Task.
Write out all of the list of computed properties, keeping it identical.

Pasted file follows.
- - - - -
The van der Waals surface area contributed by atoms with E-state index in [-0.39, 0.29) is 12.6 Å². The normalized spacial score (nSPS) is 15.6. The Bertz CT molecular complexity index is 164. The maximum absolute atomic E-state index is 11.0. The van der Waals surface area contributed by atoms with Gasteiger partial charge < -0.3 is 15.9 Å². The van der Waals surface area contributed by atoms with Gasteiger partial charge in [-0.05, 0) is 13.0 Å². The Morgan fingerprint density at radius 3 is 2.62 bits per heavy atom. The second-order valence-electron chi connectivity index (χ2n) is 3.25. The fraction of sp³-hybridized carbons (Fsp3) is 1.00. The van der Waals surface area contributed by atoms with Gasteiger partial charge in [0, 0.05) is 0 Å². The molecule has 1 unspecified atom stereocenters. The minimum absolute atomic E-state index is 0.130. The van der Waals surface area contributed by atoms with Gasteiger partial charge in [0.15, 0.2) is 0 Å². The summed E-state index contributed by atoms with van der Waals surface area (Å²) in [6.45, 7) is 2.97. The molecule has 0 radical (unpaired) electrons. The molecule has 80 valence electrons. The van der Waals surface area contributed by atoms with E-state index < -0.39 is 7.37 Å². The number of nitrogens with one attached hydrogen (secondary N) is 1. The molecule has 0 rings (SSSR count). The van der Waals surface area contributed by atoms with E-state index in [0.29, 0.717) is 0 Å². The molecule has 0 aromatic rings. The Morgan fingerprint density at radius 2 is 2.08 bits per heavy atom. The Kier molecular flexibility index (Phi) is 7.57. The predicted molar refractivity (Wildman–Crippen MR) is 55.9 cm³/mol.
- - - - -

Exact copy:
The van der Waals surface area contributed by atoms with E-state index in [-0.39, 0.29) is 12.6 Å². The normalized spacial score (nSPS) is 15.6. The Bertz CT molecular complexity index is 164. The maximum absolute atomic E-state index is 11.0. The van der Waals surface area contributed by atoms with Gasteiger partial charge < -0.3 is 15.9 Å². The van der Waals surface area contributed by atoms with Gasteiger partial charge in [-0.05, 0) is 13.0 Å². The Morgan fingerprint density at radius 3 is 2.62 bits per heavy atom. The second-order valence-electron chi connectivity index (χ2n) is 3.25. The fraction of sp³-hybridized carbons (Fsp3) is 1.00. The van der Waals surface area contributed by atoms with Gasteiger partial charge in [0, 0.05) is 0 Å². The molecule has 1 unspecified atom stereocenters. The minimum absolute atomic E-state index is 0.130. The van der Waals surface area contributed by atoms with Gasteiger partial charge in [0.15, 0.2) is 0 Å². The summed E-state index contributed by atoms with van der Waals surface area (Å²) in [6.45, 7) is 2.97. The molecule has 0 radical (unpaired) electrons. The molecule has 80 valence electrons. The van der Waals surface area contributed by atoms with E-state index < -0.39 is 7.37 Å². The number of nitrogens with one attached hydrogen (secondary N) is 1. The molecule has 0 rings (SSSR count). The van der Waals surface area contributed by atoms with E-state index in [0.29, 0.717) is 0 Å². The molecule has 0 aromatic rings. The Morgan fingerprint density at radius 2 is 2.08 bits per heavy atom. The Kier molecular flexibility index (Phi) is 7.57. The predicted molar refractivity (Wildman–Crippen MR) is 55.9 cm³/mol.